1- Picked cotton should be free from pieces of paper, fibers of polythene, feathers of birds, pieces of cigarettes, cigarette ash and carbon, empty match boxes, match sticks, straws, wrappers of toffees, dry leaves of trees, grass, immature (raw) cotton balls, branches of plants, fibers of jute and taat (pieces of jute) .

2- Cotton picking should be started when more than 50 per cent of cotton balls are ready for picking so that high quality cotton could be procured.

3- Cotton should not at all be picked from raw cotton balls because their fiber is weak and fragile and is not suitable for end-use. Similarly, no picking should be made from unhealthy and sick cotton balls as it would degrade the quality of cotton.

4- The best time for starting cotton picking is 10.00 to 11.00 a.m when dew drops would have evaporated and cotton thus obtained does not suffer from any moisture, soaking and discolouring, so that ginning process is not affected due to dampness and moisture. Cotton should not be picked when the weather is cloudy.

5- It would still be better if cotton picking is arranged under the supervision of a skilled supervisor and picking should be arranged from one point of the field to the other in the form of a row. In this way, supervision becomes easier as well as issuing instructions by supervisor to the labour engaged for the purpose.

6- Cotton picking should be arranged from lower parts of plants and should continue step by step upward so that quality of cotton so collected may not suffer from falling of lower cotton balls, leaves, branches and other un-desirable items.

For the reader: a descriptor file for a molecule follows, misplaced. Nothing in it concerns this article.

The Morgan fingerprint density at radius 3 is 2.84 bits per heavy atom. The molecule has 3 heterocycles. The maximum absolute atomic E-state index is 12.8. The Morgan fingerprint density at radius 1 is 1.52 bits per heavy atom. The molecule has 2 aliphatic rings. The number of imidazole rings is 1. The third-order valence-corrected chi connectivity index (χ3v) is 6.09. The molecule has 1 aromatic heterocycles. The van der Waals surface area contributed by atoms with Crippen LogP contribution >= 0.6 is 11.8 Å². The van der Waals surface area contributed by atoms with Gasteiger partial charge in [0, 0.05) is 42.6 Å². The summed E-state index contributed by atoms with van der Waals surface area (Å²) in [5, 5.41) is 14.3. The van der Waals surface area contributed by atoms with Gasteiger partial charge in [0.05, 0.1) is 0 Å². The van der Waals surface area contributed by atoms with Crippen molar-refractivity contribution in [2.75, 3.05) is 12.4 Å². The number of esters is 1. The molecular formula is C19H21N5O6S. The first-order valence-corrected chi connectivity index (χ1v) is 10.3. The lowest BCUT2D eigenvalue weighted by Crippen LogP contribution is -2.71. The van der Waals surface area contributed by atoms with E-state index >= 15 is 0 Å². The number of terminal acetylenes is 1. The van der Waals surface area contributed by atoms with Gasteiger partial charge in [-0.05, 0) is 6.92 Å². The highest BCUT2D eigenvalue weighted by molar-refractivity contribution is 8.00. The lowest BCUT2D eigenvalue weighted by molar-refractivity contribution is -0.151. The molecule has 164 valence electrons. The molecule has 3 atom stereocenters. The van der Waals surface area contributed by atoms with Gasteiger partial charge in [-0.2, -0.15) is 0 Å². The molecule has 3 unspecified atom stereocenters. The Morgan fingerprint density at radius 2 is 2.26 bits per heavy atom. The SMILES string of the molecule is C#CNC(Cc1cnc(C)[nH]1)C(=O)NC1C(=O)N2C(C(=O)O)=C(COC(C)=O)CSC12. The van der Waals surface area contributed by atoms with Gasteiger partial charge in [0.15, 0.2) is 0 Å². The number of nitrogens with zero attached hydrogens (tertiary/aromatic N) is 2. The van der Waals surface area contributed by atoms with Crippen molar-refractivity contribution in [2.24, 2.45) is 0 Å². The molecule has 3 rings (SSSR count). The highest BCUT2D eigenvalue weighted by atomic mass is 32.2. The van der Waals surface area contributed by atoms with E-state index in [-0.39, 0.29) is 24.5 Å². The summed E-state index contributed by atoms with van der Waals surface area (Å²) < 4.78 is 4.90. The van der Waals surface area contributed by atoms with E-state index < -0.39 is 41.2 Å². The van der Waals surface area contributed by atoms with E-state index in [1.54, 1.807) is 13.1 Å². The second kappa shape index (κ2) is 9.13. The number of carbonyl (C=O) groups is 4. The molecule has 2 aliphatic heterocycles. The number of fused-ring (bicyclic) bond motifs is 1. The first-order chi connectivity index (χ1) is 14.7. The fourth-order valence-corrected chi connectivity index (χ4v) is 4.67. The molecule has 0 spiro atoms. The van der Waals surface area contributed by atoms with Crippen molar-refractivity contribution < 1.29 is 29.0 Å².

7- The last picking of cotton should not be mixed up with the second and third pickings as it has been noticed that the fiber of cotton collected from the last picking is sub-standard.

8- During the process of cotton picking, it should be ensured that cotton picked is placed at a dry cotton cloth or at a dry clean place so that it does not get polluted.

9- Cotton should not be filled in jute sacks or worn out sacks - rather it should be filled in sacks made of cotton cloth and transported to ginning factories. Eco-friendly cotton bags are replacing the polythene bags.

10- Every variety of cotton should be picked separately.

11- Sub-standard, raw, disease affected and discoloured cotton should be kept separate.

12- Labour involved in picking cotton should not be paid charges on the basis of the quantity of cotton picked and collected only but quantity and quality both should be kept in view so that their approach may change from the quantity to the quantity-cum-quality picking.

13- Cotton should be stored in dry, clean and airy godowns.

14- Cotton should not be kept in the stores for a long time. The big landlords instead of selling their cotton to middleman and dealer should sell it directly to ginning factories.